Martinez v. Brown, 449 F. Supp. 207 (N.D. Cal. 1978)

US District Court for the Northern District of California - 449 F. Supp. 207 (N.D. Cal. 1978)
February 28, 1978

449 F. Supp. 207 (1978)

Ignacio Joaquin MARTINEZ, USN, ETN2, XXX-XX-XXXX, Plaintiff,
Harold BROWN, Secretary of Defense, et al., Defendants.

No. C 77-2523 CFP.

United States District Court, N. D. California.

February 28, 1978.

*208 John Vaisey, San Francisco, Cal., for plaintiff.

Patrick Ramirez S. Bupara, Asst. U. S. Atty., San Francisco, Cal., for defendants.


POOLE, District Judge.

Plaintiff's application for a preliminary injunction came on for hearing on November 30, 1977. Having heard oral argument, and considered the records on file herein, the Court concludes that the preliminary injunction should issue.

The plaintiff entered active service with the United States Navy on January 17, 1972, and was scheduled to complete his enlistment on January 17, 1978. On November 3, 1977, he received notification from the Chief of Naval Personnel that he was being given a less than honorable discharge on account of homosexual conduct, and that he would be coded as ineligible for reenlistment. This action was filed on November 8, 1977, in order to obtain injunctive relief against the pending discharge.

The events preceding the notification of discharge are as follows. In November of 1976, after receiving an undocumented complaint from one of the plaintiff's shipmates, the Naval Investigative Service ("NIS") began an investigation to determine whether plaintiff was a homosexual. Upon conclusion of the investigation, an Administrative Discharge Board was convened to consider its results. The first three witnesses before the board testified to various instances of homosexual conduct involving the plaintiff. The first witness, a Petty Officer Murray, detailed an event in November of 1976 when he and plaintiff were in a Hong Kong bar. According to him, a British Seaman suddenly became belligerent, threatening violence against the plaintiff. When Murray intervened and inquired into the cause of the dispute, the British serviceman accused plaintiff of making overtures in an endeavor to "pick him up." The second witness, a Lloyd Shingleton, narrated that at a party which he and the plaintiff had attended one evening in September, 1976, plaintiff "brushed" against his leg three or four times. Later that night, when the group of sailors was asleep on the floor in the house, he saw plaintiff in close proximity to another sailor and with his arm across the other's back. The third witness, Petty Officer Timothy Lazarus, was the sailor in the above incident described by Lloyd Shingleton. *209 Lazarus recalled waking up on the floor during the evening and finding the plaintiff asleep next to him, holding his hand. He pushed plaintiff away from him and fell asleep again.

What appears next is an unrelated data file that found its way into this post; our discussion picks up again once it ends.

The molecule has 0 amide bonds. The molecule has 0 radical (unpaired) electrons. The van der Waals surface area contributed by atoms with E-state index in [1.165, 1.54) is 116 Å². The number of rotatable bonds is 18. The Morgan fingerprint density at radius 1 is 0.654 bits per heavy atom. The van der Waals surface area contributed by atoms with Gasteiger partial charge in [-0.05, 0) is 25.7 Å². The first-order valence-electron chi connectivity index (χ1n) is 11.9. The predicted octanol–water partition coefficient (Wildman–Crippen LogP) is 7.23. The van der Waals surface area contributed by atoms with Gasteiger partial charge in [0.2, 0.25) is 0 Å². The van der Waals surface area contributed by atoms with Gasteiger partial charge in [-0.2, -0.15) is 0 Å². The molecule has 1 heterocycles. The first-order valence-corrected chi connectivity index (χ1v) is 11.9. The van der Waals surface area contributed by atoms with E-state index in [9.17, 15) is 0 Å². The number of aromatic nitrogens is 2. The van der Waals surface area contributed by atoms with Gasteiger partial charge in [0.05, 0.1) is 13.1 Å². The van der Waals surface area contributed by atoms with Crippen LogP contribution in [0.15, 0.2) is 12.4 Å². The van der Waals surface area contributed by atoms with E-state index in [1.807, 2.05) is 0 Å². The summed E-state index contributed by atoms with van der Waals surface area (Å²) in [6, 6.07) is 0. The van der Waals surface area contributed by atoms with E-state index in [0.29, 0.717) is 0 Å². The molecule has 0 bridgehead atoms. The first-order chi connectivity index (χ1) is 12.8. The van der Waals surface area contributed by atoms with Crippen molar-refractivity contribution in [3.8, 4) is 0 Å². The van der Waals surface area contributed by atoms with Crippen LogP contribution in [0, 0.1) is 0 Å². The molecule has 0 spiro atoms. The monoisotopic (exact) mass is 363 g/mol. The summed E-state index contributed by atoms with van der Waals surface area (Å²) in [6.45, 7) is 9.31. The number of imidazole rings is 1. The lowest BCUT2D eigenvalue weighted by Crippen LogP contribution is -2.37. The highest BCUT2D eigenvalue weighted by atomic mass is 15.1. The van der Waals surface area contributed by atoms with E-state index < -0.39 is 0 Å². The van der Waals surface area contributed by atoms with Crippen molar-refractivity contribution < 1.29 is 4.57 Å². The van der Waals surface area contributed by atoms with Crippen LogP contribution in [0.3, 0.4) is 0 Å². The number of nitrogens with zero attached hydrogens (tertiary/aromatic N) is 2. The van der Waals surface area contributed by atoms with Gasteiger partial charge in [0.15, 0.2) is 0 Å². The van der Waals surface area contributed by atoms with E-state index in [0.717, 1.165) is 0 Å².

In his own behalf, plaintiff introduced into evidence the report of a Navy psychiatrist who had conducted a clinical interview with him in December of 1976. The report's conclusion was that the psychiatrist did "not believe that this man [has] ever had a homosexual intent or involvement," and that he recommended investigation into possible motivations of those who had brought about the complaints against plaintiff.

Five witnesses testified to their long acquaintance with plaintiff in the Navy, his heterosexual relationships, and his lack of homosexual tendencies. The final witness was the plaintiff himself. He denied the implications of homosexuality on the occasions described by Murray, Shingleton and Lazarus. He volunteered that he had been the victim of a homosexual advance of another when he was seven. He also described a homosexual incident in 1973 while he was in the service. According to plaintiff, he and another petty officer to whom he was greatly attached had attended a party. At the other man's suggestion, plaintiff went with him to sit in the latter's Volkswagen. Plaintiff testified that as he was entering the vehicle, the other man unexpectedly unzipped plaintiff's pants and fondled his genitals. Plaintiff said that when he recovered from surprise and shock, he terminated the contact.